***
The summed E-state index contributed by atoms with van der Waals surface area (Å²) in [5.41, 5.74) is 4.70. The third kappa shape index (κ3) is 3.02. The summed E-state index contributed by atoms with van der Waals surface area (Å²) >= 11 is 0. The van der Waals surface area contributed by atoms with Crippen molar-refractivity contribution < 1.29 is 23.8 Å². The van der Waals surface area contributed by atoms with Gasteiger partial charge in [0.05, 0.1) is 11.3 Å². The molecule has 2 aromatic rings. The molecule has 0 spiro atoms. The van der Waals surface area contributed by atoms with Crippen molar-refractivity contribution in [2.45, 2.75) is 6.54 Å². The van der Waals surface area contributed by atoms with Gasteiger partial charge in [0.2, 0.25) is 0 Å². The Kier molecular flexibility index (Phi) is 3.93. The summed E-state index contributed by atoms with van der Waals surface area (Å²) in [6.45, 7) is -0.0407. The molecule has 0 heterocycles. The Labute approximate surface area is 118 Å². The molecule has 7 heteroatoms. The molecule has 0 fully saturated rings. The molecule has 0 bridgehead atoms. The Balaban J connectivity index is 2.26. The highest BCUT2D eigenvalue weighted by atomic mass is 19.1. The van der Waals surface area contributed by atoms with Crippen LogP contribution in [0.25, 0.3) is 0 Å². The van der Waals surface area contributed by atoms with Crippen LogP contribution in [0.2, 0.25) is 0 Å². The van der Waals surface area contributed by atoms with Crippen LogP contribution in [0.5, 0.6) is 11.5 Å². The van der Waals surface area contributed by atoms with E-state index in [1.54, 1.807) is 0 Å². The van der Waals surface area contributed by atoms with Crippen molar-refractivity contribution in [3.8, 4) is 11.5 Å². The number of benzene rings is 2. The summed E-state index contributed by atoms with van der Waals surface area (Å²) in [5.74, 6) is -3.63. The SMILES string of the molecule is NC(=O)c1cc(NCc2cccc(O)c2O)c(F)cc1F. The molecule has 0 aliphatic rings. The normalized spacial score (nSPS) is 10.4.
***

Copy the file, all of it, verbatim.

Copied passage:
The summed E-state index contributed by atoms with van der Waals surface area (Å²) in [5.41, 5.74) is 4.70. The third kappa shape index (κ3) is 3.02. The summed E-state index contributed by atoms with van der Waals surface area (Å²) >= 11 is 0. The van der Waals surface area contributed by atoms with Crippen molar-refractivity contribution < 1.29 is 23.8 Å². The van der Waals surface area contributed by atoms with Gasteiger partial charge in [0.05, 0.1) is 11.3 Å². The molecule has 2 aromatic rings. The molecule has 0 spiro atoms. The van der Waals surface area contributed by atoms with Crippen molar-refractivity contribution in [2.45, 2.75) is 6.54 Å². The van der Waals surface area contributed by atoms with Gasteiger partial charge in [0.2, 0.25) is 0 Å². The Kier molecular flexibility index (Phi) is 3.93. The summed E-state index contributed by atoms with van der Waals surface area (Å²) in [6.45, 7) is -0.0407. The molecule has 0 heterocycles. The Labute approximate surface area is 118 Å². The molecule has 7 heteroatoms. The molecule has 0 fully saturated rings. The molecule has 0 bridgehead atoms. The Balaban J connectivity index is 2.26. The highest BCUT2D eigenvalue weighted by atomic mass is 19.1. The van der Waals surface area contributed by atoms with Crippen LogP contribution in [0.25, 0.3) is 0 Å². The van der Waals surface area contributed by atoms with Crippen LogP contribution in [0.2, 0.25) is 0 Å². The van der Waals surface area contributed by atoms with Crippen LogP contribution in [0.5, 0.6) is 11.5 Å². The van der Waals surface area contributed by atoms with E-state index in [1.54, 1.807) is 0 Å². The van der Waals surface area contributed by atoms with Crippen molar-refractivity contribution in [3.8, 4) is 11.5 Å². The number of benzene rings is 2. The summed E-state index contributed by atoms with van der Waals surface area (Å²) in [5.74, 6) is -3.63. The SMILES string of the molecule is NC(=O)c1cc(NCc2cccc(O)c2O)c(F)cc1F. The molecule has 0 aliphatic rings. The normalized spacial score (nSPS) is 10.4.